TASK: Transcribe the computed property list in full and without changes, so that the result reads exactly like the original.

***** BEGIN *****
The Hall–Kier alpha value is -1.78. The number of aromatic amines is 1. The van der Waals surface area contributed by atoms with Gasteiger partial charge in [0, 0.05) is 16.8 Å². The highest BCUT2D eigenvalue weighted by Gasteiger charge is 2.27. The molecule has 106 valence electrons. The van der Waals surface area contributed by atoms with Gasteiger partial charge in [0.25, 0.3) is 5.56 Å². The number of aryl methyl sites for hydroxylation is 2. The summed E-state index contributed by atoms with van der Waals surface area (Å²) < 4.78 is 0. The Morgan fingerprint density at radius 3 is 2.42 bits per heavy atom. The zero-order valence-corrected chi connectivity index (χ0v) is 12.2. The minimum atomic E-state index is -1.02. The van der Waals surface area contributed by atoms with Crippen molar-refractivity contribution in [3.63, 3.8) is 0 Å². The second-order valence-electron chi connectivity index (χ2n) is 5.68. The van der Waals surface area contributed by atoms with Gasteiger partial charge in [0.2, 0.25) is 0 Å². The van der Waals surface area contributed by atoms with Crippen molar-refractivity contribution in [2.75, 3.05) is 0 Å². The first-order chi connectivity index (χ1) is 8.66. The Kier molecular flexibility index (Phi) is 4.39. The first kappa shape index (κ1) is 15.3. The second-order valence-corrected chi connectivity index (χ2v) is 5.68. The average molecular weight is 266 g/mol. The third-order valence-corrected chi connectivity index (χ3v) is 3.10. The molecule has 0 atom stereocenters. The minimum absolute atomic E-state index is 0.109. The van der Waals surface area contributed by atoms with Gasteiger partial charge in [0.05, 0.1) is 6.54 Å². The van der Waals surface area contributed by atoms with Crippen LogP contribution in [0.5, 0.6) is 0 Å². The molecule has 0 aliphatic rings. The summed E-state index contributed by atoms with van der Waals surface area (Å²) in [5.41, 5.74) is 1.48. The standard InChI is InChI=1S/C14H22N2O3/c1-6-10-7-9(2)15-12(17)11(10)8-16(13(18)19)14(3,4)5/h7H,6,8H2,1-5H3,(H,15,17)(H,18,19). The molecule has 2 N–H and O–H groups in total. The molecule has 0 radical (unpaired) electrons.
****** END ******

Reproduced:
The Hall–Kier alpha value is -1.78. The number of aromatic amines is 1. The van der Waals surface area contributed by atoms with Gasteiger partial charge in [0, 0.05) is 16.8 Å². The highest BCUT2D eigenvalue weighted by Gasteiger charge is 2.27. The molecule has 106 valence electrons. The van der Waals surface area contributed by atoms with Gasteiger partial charge in [0.25, 0.3) is 5.56 Å². The number of aryl methyl sites for hydroxylation is 2. The summed E-state index contributed by atoms with van der Waals surface area (Å²) < 4.78 is 0. The Morgan fingerprint density at radius 3 is 2.42 bits per heavy atom. The zero-order valence-corrected chi connectivity index (χ0v) is 12.2. The minimum atomic E-state index is -1.02. The van der Waals surface area contributed by atoms with Crippen molar-refractivity contribution in [3.63, 3.8) is 0 Å². The second-order valence-electron chi connectivity index (χ2n) is 5.68. The van der Waals surface area contributed by atoms with Gasteiger partial charge in [0.2, 0.25) is 0 Å². The van der Waals surface area contributed by atoms with Crippen molar-refractivity contribution in [2.75, 3.05) is 0 Å². The first-order chi connectivity index (χ1) is 8.66. The Kier molecular flexibility index (Phi) is 4.39. The first kappa shape index (κ1) is 15.3. The second-order valence-corrected chi connectivity index (χ2v) is 5.68. The average molecular weight is 266 g/mol. The third-order valence-corrected chi connectivity index (χ3v) is 3.10. The molecule has 0 atom stereocenters. The minimum absolute atomic E-state index is 0.109. The van der Waals surface area contributed by atoms with Gasteiger partial charge in [0.05, 0.1) is 6.54 Å². The van der Waals surface area contributed by atoms with Crippen LogP contribution in [0.5, 0.6) is 0 Å². The molecule has 0 aliphatic rings. The summed E-state index contributed by atoms with van der Waals surface area (Å²) in [5.41, 5.74) is 1.48. The standard InChI is InChI=1S/C14H22N2O3/c1-6-10-7-9(2)15-12(17)11(10)8-16(13(18)19)14(3,4)5/h7H,6,8H2,1-5H3,(H,15,17)(H,18,19). The molecule has 2 N–H and O–H groups in total. The molecule has 0 radical (unpaired) electrons.